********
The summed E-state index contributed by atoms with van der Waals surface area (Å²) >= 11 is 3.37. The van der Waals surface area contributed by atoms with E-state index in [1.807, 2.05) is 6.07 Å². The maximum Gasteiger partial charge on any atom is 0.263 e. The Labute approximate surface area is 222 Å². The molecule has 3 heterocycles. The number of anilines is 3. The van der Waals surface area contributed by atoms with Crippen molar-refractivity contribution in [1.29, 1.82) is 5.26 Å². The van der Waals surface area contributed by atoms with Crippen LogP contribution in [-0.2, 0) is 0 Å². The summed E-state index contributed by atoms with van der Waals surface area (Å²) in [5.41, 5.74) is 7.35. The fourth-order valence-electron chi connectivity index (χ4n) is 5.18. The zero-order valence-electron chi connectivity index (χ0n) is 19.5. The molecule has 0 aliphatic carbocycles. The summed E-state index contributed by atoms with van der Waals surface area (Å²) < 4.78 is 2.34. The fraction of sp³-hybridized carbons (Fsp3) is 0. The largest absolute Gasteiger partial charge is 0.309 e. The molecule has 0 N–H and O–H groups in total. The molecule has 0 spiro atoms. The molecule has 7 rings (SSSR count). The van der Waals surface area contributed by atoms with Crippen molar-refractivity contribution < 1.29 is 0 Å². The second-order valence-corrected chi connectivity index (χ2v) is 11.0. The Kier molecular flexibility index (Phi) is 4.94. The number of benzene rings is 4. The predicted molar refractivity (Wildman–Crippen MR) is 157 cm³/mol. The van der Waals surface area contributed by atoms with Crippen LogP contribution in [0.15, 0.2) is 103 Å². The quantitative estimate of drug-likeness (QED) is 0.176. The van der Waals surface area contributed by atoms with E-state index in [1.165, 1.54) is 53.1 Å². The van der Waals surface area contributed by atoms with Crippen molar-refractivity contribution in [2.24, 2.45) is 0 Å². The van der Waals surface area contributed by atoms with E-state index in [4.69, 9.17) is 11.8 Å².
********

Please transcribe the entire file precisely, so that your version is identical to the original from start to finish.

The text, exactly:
The summed E-state index contributed by atoms with van der Waals surface area (Å²) >= 11 is 3.37. The van der Waals surface area contributed by atoms with E-state index in [1.807, 2.05) is 6.07 Å². The maximum Gasteiger partial charge on any atom is 0.263 e. The Labute approximate surface area is 222 Å². The molecule has 3 heterocycles. The number of anilines is 3. The van der Waals surface area contributed by atoms with Crippen molar-refractivity contribution in [1.29, 1.82) is 5.26 Å². The van der Waals surface area contributed by atoms with Crippen LogP contribution in [-0.2, 0) is 0 Å². The summed E-state index contributed by atoms with van der Waals surface area (Å²) in [5.41, 5.74) is 7.35. The fourth-order valence-electron chi connectivity index (χ4n) is 5.18. The zero-order valence-electron chi connectivity index (χ0n) is 19.5. The molecule has 0 aliphatic carbocycles. The summed E-state index contributed by atoms with van der Waals surface area (Å²) < 4.78 is 2.34. The fraction of sp³-hybridized carbons (Fsp3) is 0. The largest absolute Gasteiger partial charge is 0.309 e. The molecule has 0 N–H and O–H groups in total. The molecule has 0 spiro atoms. The molecule has 7 rings (SSSR count). The van der Waals surface area contributed by atoms with Crippen molar-refractivity contribution < 1.29 is 0 Å². The second-order valence-corrected chi connectivity index (χ2v) is 11.0. The Kier molecular flexibility index (Phi) is 4.94. The number of benzene rings is 4. The predicted molar refractivity (Wildman–Crippen MR) is 157 cm³/mol. The van der Waals surface area contributed by atoms with Crippen LogP contribution in [0.15, 0.2) is 103 Å². The quantitative estimate of drug-likeness (QED) is 0.176. The van der Waals surface area contributed by atoms with E-state index in [1.165, 1.54) is 53.1 Å². The van der Waals surface area contributed by atoms with Crippen molar-refractivity contribution in [2.24, 2.45) is 0 Å². The van der Waals surface area contributed by atoms with E-state index in [4.69, 9.17) is 11.8 Å².